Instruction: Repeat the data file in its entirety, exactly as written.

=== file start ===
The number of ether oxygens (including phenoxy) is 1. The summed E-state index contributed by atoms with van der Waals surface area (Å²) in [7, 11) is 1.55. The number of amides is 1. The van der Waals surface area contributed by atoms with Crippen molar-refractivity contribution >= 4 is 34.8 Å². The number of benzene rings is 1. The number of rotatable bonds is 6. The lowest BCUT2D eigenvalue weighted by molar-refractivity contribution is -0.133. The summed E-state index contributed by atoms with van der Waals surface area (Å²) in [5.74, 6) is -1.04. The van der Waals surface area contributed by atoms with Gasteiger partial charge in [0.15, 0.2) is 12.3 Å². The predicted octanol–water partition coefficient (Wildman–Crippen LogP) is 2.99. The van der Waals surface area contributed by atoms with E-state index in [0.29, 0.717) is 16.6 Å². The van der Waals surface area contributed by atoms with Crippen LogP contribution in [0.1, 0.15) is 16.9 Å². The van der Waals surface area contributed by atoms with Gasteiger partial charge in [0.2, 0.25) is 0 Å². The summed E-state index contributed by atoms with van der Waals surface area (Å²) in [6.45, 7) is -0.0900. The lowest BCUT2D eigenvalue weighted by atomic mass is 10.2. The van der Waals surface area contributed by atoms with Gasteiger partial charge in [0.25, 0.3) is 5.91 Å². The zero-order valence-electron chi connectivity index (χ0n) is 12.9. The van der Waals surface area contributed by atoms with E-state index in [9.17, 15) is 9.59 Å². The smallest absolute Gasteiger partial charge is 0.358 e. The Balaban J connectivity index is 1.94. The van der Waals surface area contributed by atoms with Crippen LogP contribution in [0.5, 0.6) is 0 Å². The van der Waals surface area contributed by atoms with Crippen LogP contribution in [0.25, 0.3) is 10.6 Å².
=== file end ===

The number of ether oxygens (including phenoxy) is 1. The summed E-state index contributed by atoms with van der Waals surface area (Å²) in [7, 11) is 1.55. The number of amides is 1. The van der Waals surface area contributed by atoms with Crippen molar-refractivity contribution >= 4 is 34.8 Å². The number of benzene rings is 1. The number of rotatable bonds is 6. The lowest BCUT2D eigenvalue weighted by molar-refractivity contribution is -0.133. The summed E-state index contributed by atoms with van der Waals surface area (Å²) in [5.74, 6) is -1.04. The van der Waals surface area contributed by atoms with Gasteiger partial charge in [0.15, 0.2) is 12.3 Å². The predicted octanol–water partition coefficient (Wildman–Crippen LogP) is 2.99. The van der Waals surface area contributed by atoms with E-state index in [0.29, 0.717) is 16.6 Å². The van der Waals surface area contributed by atoms with Crippen LogP contribution in [0.1, 0.15) is 16.9 Å². The van der Waals surface area contributed by atoms with Gasteiger partial charge in [0.2, 0.25) is 0 Å². The summed E-state index contributed by atoms with van der Waals surface area (Å²) in [6.45, 7) is -0.0900. The lowest BCUT2D eigenvalue weighted by atomic mass is 10.2. The van der Waals surface area contributed by atoms with Gasteiger partial charge in [0.25, 0.3) is 5.91 Å². The zero-order valence-electron chi connectivity index (χ0n) is 12.9. The van der Waals surface area contributed by atoms with E-state index in [9.17, 15) is 9.59 Å². The smallest absolute Gasteiger partial charge is 0.358 e. The Balaban J connectivity index is 1.94. The van der Waals surface area contributed by atoms with Crippen LogP contribution in [0.5, 0.6) is 0 Å². The van der Waals surface area contributed by atoms with Crippen LogP contribution in [0.25, 0.3) is 10.6 Å².